A kibbutz environment in Costa Rica

Baltimore native Paul Siegel is using his farm near San Jose to give visitors a hands-on, back-to-nature experience.

Costa Rica kibbutz 521 (photo credit: Courtesy)
Costa Rica kibbutz 521
(photo credit: Courtesy)
When Paul Siegel was growing up in Baltimore, Maryland, he was watched over by the eyes of his great-grandparents, agricultural pioneers in Israel, from a picture hanging on the living-room wall.
Siegel knew that farming was part of the family history, and when he had a chance to visit Israel as a teenager one summer, he headed straight for a kibbutz.
“I fell in love with farm life and just the simplicity compared to what I was familiar with in America,” recalls Siegel, 57, now living in Washington, his goatee gray and an earring protruding from his left ear. “I knew that’s where I wanted to be and that’s what I wanted to be doing.”
He ended up leaving college to join a kibbutz in the 1970s and became an expert in advanced farming techniques and agricultural economics.
He ultimately went back and forth between the US and Israel and got two degrees. But for the years he experienced joy and fulfillment working the land in Israel, he never achieved his ultimate desire: to own his own farm.
“It’s not easy to get land in Israel; and because of the conflict, I usually feel that I’m taking something from somebody,” he says of the obstacles to buying a farm, both external and internal. “It’s not that I don’t feel that we’re justified in having a state, but I also empathize with the other.”
Instead, Siegel’s peregrinations led to Third World countries like Zambia, where he helped out farmers, and included stints working for the Agriculture Ministry and heading the Economics and Management Department at Tel Hai College. He’s now based out of Washington, working as a rural development consultant for the World Bank.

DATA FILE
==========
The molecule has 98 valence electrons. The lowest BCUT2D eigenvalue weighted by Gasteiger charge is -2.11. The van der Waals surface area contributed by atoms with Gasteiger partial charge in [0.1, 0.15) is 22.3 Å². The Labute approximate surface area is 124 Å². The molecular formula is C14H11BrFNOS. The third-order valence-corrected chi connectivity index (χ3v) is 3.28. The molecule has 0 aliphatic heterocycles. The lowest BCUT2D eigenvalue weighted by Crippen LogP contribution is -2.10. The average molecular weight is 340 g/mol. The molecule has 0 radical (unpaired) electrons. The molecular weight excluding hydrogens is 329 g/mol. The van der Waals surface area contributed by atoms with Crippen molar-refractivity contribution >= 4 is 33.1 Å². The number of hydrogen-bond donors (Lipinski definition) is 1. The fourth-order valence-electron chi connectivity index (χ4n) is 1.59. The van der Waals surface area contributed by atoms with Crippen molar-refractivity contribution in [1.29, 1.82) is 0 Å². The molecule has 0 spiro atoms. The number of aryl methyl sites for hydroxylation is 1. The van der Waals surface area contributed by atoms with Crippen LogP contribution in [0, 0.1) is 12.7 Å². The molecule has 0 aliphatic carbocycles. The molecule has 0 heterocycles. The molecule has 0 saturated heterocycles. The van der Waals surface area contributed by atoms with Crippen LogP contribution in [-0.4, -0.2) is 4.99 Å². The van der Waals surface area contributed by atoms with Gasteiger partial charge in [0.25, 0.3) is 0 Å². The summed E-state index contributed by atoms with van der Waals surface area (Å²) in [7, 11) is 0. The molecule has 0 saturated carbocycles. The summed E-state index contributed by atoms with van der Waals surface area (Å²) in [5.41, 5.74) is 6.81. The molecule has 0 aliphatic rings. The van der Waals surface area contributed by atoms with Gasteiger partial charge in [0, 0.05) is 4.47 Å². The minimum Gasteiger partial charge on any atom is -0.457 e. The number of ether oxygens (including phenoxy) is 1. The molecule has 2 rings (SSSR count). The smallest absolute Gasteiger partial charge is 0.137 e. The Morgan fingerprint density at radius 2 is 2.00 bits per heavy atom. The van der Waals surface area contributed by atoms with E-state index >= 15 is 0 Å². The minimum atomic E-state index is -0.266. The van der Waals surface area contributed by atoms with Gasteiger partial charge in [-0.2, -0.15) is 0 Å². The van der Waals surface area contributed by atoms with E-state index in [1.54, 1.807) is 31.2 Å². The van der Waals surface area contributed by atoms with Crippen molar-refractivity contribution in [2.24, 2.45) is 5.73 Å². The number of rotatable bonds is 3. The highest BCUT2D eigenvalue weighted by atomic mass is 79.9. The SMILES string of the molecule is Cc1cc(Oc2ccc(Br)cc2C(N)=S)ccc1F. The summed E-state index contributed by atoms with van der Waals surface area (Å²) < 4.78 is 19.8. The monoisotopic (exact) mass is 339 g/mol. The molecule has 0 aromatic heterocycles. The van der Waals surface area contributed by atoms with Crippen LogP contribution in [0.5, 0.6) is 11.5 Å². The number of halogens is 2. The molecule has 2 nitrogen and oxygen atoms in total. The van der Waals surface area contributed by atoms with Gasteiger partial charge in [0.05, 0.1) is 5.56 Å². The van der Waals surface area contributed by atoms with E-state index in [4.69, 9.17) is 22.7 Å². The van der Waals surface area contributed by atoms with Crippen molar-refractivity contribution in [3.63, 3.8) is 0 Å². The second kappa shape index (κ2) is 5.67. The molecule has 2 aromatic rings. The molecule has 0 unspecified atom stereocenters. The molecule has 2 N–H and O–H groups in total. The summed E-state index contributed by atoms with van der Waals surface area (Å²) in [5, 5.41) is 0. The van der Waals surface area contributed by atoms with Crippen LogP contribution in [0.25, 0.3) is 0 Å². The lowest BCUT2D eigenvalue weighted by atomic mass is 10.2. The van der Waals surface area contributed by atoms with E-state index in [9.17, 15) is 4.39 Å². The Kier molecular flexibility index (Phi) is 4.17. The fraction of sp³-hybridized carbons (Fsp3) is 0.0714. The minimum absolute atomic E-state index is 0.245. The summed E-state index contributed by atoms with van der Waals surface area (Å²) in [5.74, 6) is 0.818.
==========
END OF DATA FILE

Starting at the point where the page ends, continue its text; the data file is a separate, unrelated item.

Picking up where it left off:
And then his travels took him to Central America on a fairly routine business trip. Until, that is, his boss at the World Bank mentioned that he had a farm a couple of hours east of San Jose in Costa Rica that he was trying to sell and suggested that perhaps Siegel would like to check it out.
“A friend started taunting me, ‘Buy the farm, buy the farm. I’ve known you for 15 years and that’s all you’ve said – you want a farm,’” he recollects.
Then he found out the farm’s name. “I nearly fell off my seat,” he says.
The farm was called Perla, or “pearl” in Spanish, for the Pearl River that cuts through it.
Pearl was the name of the aunt that Paul Siegel is named for, a sister of his grandmother’s who perished in the Holocaust. There was no local or even logical explanation for the name being used at that spot in rural Costa Rica.
And, to top it off, one of the farm’s major crops was a form of macadamia nut cultivated in Israel.
“I just felt it was fate. Here the place is my namesake. It’s got Israeli macadamias. It’s perfect,” he explains.
This was where Siegel would establish his farm and give visitors the kibbutz experience.
In addition to maintaining traditional farming activities like milking cows, corralling cattle, making cheese and harvesting nuts, Siegel also added a comfortable wooden guest house so that “volunteers” could come check out life on Finca Rio Perla.
“I try to give people what I experienced at the kibbutz, a back-to-nature, hands-on experience,” he explains. That means having a chance to milk the cows, fish at the ponds of tilapia (the Israeli fish that is also called St.